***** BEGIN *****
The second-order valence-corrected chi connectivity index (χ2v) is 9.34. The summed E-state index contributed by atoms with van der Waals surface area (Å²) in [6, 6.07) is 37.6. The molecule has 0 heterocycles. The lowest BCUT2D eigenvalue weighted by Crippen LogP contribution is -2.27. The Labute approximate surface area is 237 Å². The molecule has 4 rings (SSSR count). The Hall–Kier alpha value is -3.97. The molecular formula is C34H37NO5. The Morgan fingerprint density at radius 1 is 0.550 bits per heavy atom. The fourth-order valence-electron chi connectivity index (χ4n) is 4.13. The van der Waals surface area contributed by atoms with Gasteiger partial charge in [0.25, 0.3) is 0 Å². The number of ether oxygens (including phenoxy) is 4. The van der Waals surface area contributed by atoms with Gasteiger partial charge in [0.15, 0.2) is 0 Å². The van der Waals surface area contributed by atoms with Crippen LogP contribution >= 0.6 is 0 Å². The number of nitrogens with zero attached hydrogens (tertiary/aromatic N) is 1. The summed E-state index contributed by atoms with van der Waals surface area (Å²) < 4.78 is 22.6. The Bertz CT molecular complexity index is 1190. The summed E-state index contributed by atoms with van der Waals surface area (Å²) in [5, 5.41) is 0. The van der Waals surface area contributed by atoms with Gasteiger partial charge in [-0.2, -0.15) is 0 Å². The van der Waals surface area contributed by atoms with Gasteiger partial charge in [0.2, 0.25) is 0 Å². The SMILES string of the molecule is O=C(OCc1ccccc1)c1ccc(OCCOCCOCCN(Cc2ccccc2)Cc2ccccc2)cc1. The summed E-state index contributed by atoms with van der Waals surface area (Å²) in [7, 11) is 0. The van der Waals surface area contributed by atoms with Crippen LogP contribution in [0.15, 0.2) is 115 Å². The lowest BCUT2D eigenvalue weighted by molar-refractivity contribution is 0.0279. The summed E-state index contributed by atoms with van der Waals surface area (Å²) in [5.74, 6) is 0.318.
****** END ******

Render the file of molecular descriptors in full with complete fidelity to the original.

The second-order valence-corrected chi connectivity index (χ2v) is 9.34. The summed E-state index contributed by atoms with van der Waals surface area (Å²) in [6, 6.07) is 37.6. The molecule has 0 heterocycles. The lowest BCUT2D eigenvalue weighted by Crippen LogP contribution is -2.27. The Labute approximate surface area is 237 Å². The molecule has 4 rings (SSSR count). The Hall–Kier alpha value is -3.97. The molecular formula is C34H37NO5. The Morgan fingerprint density at radius 1 is 0.550 bits per heavy atom. The fourth-order valence-electron chi connectivity index (χ4n) is 4.13. The van der Waals surface area contributed by atoms with Gasteiger partial charge in [0.25, 0.3) is 0 Å². The number of ether oxygens (including phenoxy) is 4. The van der Waals surface area contributed by atoms with Gasteiger partial charge in [0.15, 0.2) is 0 Å². The van der Waals surface area contributed by atoms with Crippen LogP contribution >= 0.6 is 0 Å². The number of nitrogens with zero attached hydrogens (tertiary/aromatic N) is 1. The summed E-state index contributed by atoms with van der Waals surface area (Å²) < 4.78 is 22.6. The Bertz CT molecular complexity index is 1190. The summed E-state index contributed by atoms with van der Waals surface area (Å²) in [5, 5.41) is 0. The van der Waals surface area contributed by atoms with Gasteiger partial charge in [-0.2, -0.15) is 0 Å². The van der Waals surface area contributed by atoms with Gasteiger partial charge in [0.2, 0.25) is 0 Å². The SMILES string of the molecule is O=C(OCc1ccccc1)c1ccc(OCCOCCOCCN(Cc2ccccc2)Cc2ccccc2)cc1. The summed E-state index contributed by atoms with van der Waals surface area (Å²) in [7, 11) is 0. The van der Waals surface area contributed by atoms with Crippen LogP contribution in [0.15, 0.2) is 115 Å². The lowest BCUT2D eigenvalue weighted by molar-refractivity contribution is 0.0279. The summed E-state index contributed by atoms with van der Waals surface area (Å²) in [5.74, 6) is 0.318.